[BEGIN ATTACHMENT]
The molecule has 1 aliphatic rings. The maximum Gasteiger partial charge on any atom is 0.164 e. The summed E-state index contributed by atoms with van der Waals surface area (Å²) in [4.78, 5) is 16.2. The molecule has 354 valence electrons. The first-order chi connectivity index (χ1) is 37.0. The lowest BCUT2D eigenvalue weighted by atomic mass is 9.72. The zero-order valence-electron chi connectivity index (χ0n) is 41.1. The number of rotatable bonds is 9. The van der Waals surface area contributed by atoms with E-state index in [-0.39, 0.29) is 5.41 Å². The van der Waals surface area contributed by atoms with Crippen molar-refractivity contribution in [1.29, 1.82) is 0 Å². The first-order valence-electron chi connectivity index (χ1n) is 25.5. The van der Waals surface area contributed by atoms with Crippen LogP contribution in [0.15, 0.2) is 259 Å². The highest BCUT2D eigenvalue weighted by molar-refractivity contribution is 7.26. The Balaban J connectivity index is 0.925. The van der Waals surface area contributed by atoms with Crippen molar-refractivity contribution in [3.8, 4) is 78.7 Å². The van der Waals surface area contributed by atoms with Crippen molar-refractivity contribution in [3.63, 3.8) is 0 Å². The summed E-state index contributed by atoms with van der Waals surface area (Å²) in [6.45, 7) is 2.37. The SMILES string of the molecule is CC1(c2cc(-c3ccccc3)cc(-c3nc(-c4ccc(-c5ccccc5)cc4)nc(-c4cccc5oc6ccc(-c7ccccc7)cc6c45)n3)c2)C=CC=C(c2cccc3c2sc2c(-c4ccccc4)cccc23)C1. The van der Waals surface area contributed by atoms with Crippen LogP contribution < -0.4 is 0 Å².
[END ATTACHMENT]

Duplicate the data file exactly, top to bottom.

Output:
The molecule has 1 aliphatic rings. The maximum Gasteiger partial charge on any atom is 0.164 e. The summed E-state index contributed by atoms with van der Waals surface area (Å²) in [4.78, 5) is 16.2. The molecule has 354 valence electrons. The first-order chi connectivity index (χ1) is 37.0. The lowest BCUT2D eigenvalue weighted by atomic mass is 9.72. The zero-order valence-electron chi connectivity index (χ0n) is 41.1. The number of rotatable bonds is 9. The van der Waals surface area contributed by atoms with E-state index in [-0.39, 0.29) is 5.41 Å². The van der Waals surface area contributed by atoms with Crippen molar-refractivity contribution in [1.29, 1.82) is 0 Å². The first-order valence-electron chi connectivity index (χ1n) is 25.5. The van der Waals surface area contributed by atoms with Crippen LogP contribution in [0.15, 0.2) is 259 Å². The highest BCUT2D eigenvalue weighted by molar-refractivity contribution is 7.26. The Balaban J connectivity index is 0.925. The van der Waals surface area contributed by atoms with Crippen molar-refractivity contribution in [3.8, 4) is 78.7 Å². The van der Waals surface area contributed by atoms with Crippen molar-refractivity contribution in [3.63, 3.8) is 0 Å². The summed E-state index contributed by atoms with van der Waals surface area (Å²) in [6.45, 7) is 2.37. The SMILES string of the molecule is CC1(c2cc(-c3ccccc3)cc(-c3nc(-c4ccc(-c5ccccc5)cc4)nc(-c4cccc5oc6ccc(-c7ccccc7)cc6c45)n3)c2)C=CC=C(c2cccc3c2sc2c(-c4ccccc4)cccc23)C1. The van der Waals surface area contributed by atoms with Crippen LogP contribution < -0.4 is 0 Å².